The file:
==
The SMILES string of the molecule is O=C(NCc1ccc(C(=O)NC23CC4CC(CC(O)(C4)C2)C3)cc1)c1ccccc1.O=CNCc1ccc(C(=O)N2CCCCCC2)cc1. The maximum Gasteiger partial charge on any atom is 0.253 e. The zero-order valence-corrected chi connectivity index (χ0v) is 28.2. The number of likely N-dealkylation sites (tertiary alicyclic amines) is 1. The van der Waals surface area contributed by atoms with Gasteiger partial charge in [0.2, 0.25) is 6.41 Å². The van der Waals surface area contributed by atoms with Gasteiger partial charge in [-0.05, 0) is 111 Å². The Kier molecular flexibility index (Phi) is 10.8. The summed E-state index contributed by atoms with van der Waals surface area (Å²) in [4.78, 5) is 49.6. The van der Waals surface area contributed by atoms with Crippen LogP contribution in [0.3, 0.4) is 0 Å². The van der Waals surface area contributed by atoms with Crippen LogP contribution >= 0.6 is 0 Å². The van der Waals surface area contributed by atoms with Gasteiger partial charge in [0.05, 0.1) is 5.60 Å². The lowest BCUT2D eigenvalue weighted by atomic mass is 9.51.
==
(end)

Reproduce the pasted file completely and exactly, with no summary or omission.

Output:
The SMILES string of the molecule is O=C(NCc1ccc(C(=O)NC23CC4CC(CC(O)(C4)C2)C3)cc1)c1ccccc1.O=CNCc1ccc(C(=O)N2CCCCCC2)cc1. The maximum Gasteiger partial charge on any atom is 0.253 e. The zero-order valence-corrected chi connectivity index (χ0v) is 28.2. The number of likely N-dealkylation sites (tertiary alicyclic amines) is 1. The van der Waals surface area contributed by atoms with Gasteiger partial charge in [0.2, 0.25) is 6.41 Å². The van der Waals surface area contributed by atoms with Gasteiger partial charge in [-0.05, 0) is 111 Å². The Kier molecular flexibility index (Phi) is 10.8. The summed E-state index contributed by atoms with van der Waals surface area (Å²) in [4.78, 5) is 49.6. The van der Waals surface area contributed by atoms with Crippen LogP contribution in [0.3, 0.4) is 0 Å². The van der Waals surface area contributed by atoms with Crippen LogP contribution >= 0.6 is 0 Å². The van der Waals surface area contributed by atoms with Gasteiger partial charge in [0.05, 0.1) is 5.60 Å². The lowest BCUT2D eigenvalue weighted by atomic mass is 9.51.